Dark matter force: minimize design-time coupling
When designing software it’s important to minimize design-time coupling between software elements, regardless of whether classes, packages, subdomains or services. The degree of design-time coupling between a pair of software elements is the likelihood that they need to change together for the same reason. Design-time coupling between services in a microservice architecture is especially problematic. Let’s look at why it’s a problem, how we can minimize it and why it’s an attractive force between subdomains.
Why is design-time coupling between services a problem?
If two services are loosely coupled, then a change to one service rarely requires a change to the other service. However, if two services are tightly coupled, then a change to one service often requires a change to the other service. These types of lock step changes are expensive since it typically involves breaking API changes.
For example, let’s imagine that the
Order Service and
Customer Service are tightly coupled.
Each time a breaking changes needs to be made to the
Customer Service the sequence of steps is as follows:
- Change the
Customer Serviceto add a new major version of its API. The service must implement both the old and new version of its APIs until all clients have been migrated over.
- Migrate the
Order Serviceto the new API version
- Remove the old API version from the
What’s even worse, is that quite often the services are owned by different teams, which requires those teams to coordinate the changes. In other words, design-time coupling between services undermines team autonomy.
How to minimize design-time coupling between services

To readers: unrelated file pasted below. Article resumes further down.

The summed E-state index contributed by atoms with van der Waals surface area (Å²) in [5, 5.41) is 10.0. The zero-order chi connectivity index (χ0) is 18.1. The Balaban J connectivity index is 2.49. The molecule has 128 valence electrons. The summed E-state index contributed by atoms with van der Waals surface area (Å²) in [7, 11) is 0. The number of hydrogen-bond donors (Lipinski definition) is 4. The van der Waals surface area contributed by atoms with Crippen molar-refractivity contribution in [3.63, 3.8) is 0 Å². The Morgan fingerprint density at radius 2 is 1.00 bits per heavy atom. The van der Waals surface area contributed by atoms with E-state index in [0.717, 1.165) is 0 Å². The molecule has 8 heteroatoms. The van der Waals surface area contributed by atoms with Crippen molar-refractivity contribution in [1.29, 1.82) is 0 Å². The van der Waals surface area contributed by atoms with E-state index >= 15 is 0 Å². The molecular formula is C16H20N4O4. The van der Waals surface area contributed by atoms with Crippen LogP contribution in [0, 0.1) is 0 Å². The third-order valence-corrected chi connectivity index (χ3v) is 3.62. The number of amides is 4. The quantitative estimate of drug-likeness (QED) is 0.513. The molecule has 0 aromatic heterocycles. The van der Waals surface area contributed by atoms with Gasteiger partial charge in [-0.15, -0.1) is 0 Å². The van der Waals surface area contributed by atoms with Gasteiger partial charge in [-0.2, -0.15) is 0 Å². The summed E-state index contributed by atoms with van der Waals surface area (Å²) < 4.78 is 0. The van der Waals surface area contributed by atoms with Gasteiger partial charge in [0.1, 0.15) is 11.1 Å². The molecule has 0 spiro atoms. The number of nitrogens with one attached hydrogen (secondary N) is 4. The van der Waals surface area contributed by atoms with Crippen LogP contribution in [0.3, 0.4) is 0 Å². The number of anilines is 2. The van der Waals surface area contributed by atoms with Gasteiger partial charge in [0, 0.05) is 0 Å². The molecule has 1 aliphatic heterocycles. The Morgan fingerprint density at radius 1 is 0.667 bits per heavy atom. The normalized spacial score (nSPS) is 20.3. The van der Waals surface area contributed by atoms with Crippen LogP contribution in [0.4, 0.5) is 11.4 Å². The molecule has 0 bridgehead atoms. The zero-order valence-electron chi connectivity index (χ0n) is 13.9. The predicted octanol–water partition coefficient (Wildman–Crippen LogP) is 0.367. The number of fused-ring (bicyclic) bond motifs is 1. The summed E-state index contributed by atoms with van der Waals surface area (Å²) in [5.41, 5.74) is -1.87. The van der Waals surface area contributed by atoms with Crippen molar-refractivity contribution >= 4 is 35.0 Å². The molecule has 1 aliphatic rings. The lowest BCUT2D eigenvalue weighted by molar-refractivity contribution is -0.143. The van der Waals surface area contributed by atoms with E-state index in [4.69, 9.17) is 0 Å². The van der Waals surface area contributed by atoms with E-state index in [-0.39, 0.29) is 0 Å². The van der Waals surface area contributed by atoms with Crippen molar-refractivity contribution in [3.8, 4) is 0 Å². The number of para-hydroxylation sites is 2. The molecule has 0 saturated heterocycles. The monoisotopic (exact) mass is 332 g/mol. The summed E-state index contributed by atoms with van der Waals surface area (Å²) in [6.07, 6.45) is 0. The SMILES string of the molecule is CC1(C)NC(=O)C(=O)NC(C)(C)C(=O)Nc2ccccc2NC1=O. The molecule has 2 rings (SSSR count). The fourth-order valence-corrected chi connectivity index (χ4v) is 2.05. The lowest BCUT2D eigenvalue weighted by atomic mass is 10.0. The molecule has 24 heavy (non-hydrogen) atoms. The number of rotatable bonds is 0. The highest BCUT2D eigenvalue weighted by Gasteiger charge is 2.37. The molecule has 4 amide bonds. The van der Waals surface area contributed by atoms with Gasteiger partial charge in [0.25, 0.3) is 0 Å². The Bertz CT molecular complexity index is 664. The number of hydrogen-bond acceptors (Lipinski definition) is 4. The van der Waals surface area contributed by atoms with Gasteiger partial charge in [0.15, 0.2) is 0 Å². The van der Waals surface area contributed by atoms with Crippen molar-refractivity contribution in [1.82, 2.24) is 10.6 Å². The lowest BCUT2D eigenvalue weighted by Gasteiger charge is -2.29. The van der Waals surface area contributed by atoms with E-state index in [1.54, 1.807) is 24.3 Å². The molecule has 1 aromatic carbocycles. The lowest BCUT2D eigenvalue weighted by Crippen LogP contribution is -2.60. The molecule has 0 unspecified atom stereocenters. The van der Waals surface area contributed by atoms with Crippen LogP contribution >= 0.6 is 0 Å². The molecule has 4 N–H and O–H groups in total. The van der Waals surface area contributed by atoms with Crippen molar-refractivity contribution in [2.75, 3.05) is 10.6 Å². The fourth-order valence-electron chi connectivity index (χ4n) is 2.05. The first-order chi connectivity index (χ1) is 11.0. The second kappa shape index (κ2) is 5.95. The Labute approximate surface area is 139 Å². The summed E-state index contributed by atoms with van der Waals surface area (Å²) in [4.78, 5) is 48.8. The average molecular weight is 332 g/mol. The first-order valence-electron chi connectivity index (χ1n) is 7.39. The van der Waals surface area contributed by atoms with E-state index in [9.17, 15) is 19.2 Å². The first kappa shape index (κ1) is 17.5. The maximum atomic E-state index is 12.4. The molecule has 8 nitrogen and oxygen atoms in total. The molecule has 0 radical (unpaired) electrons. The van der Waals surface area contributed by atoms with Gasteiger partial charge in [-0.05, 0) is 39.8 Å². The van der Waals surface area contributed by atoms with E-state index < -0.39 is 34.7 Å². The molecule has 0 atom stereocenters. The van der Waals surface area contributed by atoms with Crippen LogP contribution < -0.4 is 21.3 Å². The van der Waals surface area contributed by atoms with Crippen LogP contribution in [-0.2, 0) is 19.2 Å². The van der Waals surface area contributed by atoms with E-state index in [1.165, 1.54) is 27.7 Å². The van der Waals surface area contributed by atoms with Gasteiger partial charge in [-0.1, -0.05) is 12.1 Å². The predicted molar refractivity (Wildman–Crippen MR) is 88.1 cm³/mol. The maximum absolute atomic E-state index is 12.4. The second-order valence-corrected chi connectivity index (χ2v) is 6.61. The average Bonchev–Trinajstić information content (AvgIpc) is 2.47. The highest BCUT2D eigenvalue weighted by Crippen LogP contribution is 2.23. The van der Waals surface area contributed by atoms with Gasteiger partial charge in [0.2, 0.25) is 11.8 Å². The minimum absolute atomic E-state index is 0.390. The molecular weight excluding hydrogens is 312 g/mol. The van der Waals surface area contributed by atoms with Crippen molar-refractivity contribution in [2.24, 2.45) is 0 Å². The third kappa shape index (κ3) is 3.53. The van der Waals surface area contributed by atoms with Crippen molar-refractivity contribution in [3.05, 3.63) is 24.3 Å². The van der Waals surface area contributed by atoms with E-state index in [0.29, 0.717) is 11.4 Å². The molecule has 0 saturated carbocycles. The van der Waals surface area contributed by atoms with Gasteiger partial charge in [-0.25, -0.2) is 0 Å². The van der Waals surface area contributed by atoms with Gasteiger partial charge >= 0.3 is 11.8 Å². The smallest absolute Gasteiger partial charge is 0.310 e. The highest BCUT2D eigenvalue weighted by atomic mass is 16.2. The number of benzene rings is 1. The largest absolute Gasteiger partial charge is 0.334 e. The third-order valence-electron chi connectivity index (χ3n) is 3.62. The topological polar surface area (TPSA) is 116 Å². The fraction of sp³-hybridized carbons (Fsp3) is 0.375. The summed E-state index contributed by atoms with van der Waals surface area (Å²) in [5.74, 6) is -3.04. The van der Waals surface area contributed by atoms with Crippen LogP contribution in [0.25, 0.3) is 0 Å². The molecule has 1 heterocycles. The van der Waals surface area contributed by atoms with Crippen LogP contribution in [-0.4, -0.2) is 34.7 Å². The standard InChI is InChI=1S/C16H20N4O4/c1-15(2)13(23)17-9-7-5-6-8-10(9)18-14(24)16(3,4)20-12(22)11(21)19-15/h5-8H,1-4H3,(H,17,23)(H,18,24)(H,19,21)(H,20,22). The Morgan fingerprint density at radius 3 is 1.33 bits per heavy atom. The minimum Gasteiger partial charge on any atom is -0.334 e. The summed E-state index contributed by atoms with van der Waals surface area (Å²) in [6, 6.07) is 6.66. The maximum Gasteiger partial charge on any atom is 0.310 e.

There are a couple of different ways to minimize design-time coupling between services.
Design subdomains to be loosely coupled
The first is to design subdomains to be loosely coupled. Loosely coupled subdomains can be packaged as different services. Loose design-time coupling is usually achieved by each subdomain having a stable API that encapsulates its implementation.
In general, to reduce design-time coupling, software elements, such as subdomains and services, should expose the minimum amount of information to their clients. For example, I like to use the Iceberg metaphor to describe a software element. Similarly, John Ousterhout in his book A Philosophy of Software Design describes how modules should be deep rather than shallow.
Package tightly coupled subdomains together
The second way to minimize design-time coupling between services is to package subdomains that are tightly coupled in the same service. If two subdomains are tightly coupled, then packaging them together in the same service will avoid design-time coupling between services. As a result, design-time coupling acts as an attractive force between subdomains.